Just as abruptly as Banta Singh had begun to sing, he fell silent. It appeared as if the soil-tinted mountains also had taken on the mantle of grief.
After a while, Jamadar Harnam Singh let out a mighty oath at an imaginary object, then lay down. Suddenly, in the melancholy stillness of the last quarter of the night, the barking of a dog began to resound. Everyone was startled. The sound did not come from too far off. Jamadar Harnam Singh sat up and said, "From where has this barking one come?"
The dog barked again. Now the sound was much closer. After a few moments, there was a rustling in the bushes.
Banta Singh rose and moved towards the bushes. When he returned, he had with him a stray dog, its tail wagging.
He smiled. "Jamadar sahab, when I asked him, he said, I am Chapad Jhunjhun."
Everyone laughed. Jamadar Harnam Singh addressed the dog affectionately. "Come here, Chapad Jhunjhun."
The dog approached Harnam Singh, wagging its tail. It began sniffing the stones on the ground in the belief that some food had been thrown there.
Jamadar Harnam Singh reached into his bag, took out a biscuit, and threw it in the dog's direction. The dog sniffed at the biscuit and opened its mouth. But Harnam Singh leapt at it and picked it up. "Wait…He could be a Pakistani."
Everybody laughed at this. Banta Singh came forward, stroked the dog on its back, and said to Jamadar Harnam Singh, "No, Jamadar sahab, Chapad Jhunjhun is a Hindustani."
Jamadar Harnam Singh laughed and, looking at the dog, said, "Oye, show me the identification!"
The dog wagged its tail.
Harnam Singh laughed heartily. "This is no identification…All dogs wag their tails."
Banta Singh caught the dog by its trembling tail. "The poor thing is a refugee!"
Jamadar Harnam Singh threw down the biscuit, and the dog immediately pounced on it. [End Page 82]
Digging up the ground with the heel of his boot, one of the soldiers said, "Now, even dogs will have to be either Hindustani or Pakistani!"
The Jamadar took out another biscuit from his bag and threw it towards the dog. "Like the Pakistanis, Pakistani dogs will be shot."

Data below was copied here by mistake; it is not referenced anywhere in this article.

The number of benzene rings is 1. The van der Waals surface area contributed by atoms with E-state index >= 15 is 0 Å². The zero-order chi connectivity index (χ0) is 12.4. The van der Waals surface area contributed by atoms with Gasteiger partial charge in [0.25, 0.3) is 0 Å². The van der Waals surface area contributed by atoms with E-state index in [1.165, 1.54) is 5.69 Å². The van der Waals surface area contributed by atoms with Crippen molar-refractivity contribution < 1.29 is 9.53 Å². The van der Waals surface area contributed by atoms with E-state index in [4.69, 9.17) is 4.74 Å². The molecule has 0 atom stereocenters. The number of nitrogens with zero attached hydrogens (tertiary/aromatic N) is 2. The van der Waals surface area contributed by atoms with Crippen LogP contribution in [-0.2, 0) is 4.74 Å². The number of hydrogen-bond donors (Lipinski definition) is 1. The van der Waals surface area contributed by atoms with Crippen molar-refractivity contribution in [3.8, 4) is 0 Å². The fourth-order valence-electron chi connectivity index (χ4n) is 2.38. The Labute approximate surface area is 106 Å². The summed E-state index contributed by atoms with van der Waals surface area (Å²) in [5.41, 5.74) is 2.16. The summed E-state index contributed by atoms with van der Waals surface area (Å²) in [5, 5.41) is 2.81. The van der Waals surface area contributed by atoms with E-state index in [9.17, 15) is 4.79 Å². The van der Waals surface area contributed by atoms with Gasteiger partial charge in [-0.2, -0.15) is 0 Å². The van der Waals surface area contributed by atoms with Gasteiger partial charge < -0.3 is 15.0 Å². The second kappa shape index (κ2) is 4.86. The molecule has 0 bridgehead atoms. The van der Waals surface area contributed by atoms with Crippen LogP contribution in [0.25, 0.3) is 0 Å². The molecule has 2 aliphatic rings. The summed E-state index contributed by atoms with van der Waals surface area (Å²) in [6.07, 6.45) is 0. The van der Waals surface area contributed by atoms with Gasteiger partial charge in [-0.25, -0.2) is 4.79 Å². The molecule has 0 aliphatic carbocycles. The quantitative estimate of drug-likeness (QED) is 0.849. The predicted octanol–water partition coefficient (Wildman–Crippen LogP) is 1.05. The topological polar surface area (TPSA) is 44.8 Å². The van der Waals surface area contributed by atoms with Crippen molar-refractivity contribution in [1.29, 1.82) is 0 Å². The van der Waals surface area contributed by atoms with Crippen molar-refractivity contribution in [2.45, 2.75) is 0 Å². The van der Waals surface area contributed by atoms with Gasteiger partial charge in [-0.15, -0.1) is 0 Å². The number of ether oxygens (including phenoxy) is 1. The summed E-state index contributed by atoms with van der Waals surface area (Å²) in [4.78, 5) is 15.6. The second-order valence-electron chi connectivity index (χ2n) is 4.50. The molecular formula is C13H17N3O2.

"Hindustan Zindabad!" Another soldier loudly raised the slogan.
The dog, which had just begun to move forward to pick up the biscuit, suddenly grew frightened and backed off with its tail between its legs.
Harnam Singh laughed. "Why do you fear our slogan, Chapad Jhunjhun?…Eat…Here, take another biscuit!" And so saying, he took another biscuit out and threw it.
The soldiers talked on, and soon it was morning.
In the blink of an eye, just as when one presses a button and the electricity generates light, the sun's rays flooded the mountainous region of Tetwal.
The battle had been raging in that area for some time. Dozens of lives of soldiers would be lost for each mountain, and even then the hold of either side was tenuous. If they held the area today, tomorrow their enemies did; the following day, they recaptured it, and the day after that, their enemies did so.
Jamadar Harnam Singh picked up his binoculars and surveyed the surrounding area. Smoke was rising from the mountain in front. This meant that a fire was being stoked there too, tea was being readied, and the thought of breakfast was on the mind; undoubtedly, the other side could see smoke rising from Jamadar Harnam Singh's camp.
At breakfast, each soldier gave a little to the dog, which ate it with gusto. Everyone was taking a keen interest in the dog, as if all wanted to make it a friend. Its arrival had brought with it an element of cheerfulness. From time to time, each one would affectionately address it as Chapad Jhunjhun and cuddle it.
On the other side, in the Pakistani camp, Subedar Himmat Khan was twirling his impressive moustache—which had many a story in its past—and was carefully studying the map of Tetwal. With him sat the wireless operator, who was taking orders from the Platoon Commander for Subedar Himmat Khan. At some distance, Bashir, leaning against a rock, was holding his gun and softly humming:
Where did you spend the night, my love. Where did you spend…
As Bashir swung into the mood and raised his pitch, he heard Subedar Himmat Khan's stern admonition. "Oye, where were you last night?"
When Bashir's inquiring gaze shifted towards Himmat Khan, he saw him looking elsewhere.
"Tell me, oye!…" [End Page 83]
Bashir turned to see what Himmat was looking at.
The same stray dog, which, a few days earlier, had come to their camp like an uninvited guest and stayed on, was back, sitting a little distance away.